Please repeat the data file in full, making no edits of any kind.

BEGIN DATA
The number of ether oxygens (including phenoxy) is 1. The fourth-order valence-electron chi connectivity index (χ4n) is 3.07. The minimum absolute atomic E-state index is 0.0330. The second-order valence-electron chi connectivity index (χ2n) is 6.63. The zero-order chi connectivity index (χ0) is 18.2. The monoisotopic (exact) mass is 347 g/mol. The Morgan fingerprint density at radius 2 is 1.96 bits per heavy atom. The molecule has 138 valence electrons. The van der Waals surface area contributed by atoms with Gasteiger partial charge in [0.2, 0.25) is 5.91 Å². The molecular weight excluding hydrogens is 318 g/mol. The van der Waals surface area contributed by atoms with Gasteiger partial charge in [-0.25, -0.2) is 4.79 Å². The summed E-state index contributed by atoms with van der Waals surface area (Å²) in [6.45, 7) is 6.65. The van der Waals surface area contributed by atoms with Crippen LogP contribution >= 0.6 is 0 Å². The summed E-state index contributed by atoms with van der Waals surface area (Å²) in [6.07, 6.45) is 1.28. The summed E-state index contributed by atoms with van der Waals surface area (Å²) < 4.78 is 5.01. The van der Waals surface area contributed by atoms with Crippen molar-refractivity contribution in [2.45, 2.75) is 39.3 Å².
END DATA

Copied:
The number of ether oxygens (including phenoxy) is 1. The fourth-order valence-electron chi connectivity index (χ4n) is 3.07. The minimum absolute atomic E-state index is 0.0330. The second-order valence-electron chi connectivity index (χ2n) is 6.63. The zero-order chi connectivity index (χ0) is 18.2. The monoisotopic (exact) mass is 347 g/mol. The Morgan fingerprint density at radius 2 is 1.96 bits per heavy atom. The molecule has 138 valence electrons. The van der Waals surface area contributed by atoms with Gasteiger partial charge in [0.2, 0.25) is 5.91 Å². The molecular weight excluding hydrogens is 318 g/mol. The van der Waals surface area contributed by atoms with Gasteiger partial charge in [-0.25, -0.2) is 4.79 Å². The summed E-state index contributed by atoms with van der Waals surface area (Å²) in [6.45, 7) is 6.65. The van der Waals surface area contributed by atoms with Crippen LogP contribution >= 0.6 is 0 Å². The summed E-state index contributed by atoms with van der Waals surface area (Å²) in [6.07, 6.45) is 1.28. The summed E-state index contributed by atoms with van der Waals surface area (Å²) < 4.78 is 5.01. The van der Waals surface area contributed by atoms with Crippen molar-refractivity contribution in [2.45, 2.75) is 39.3 Å².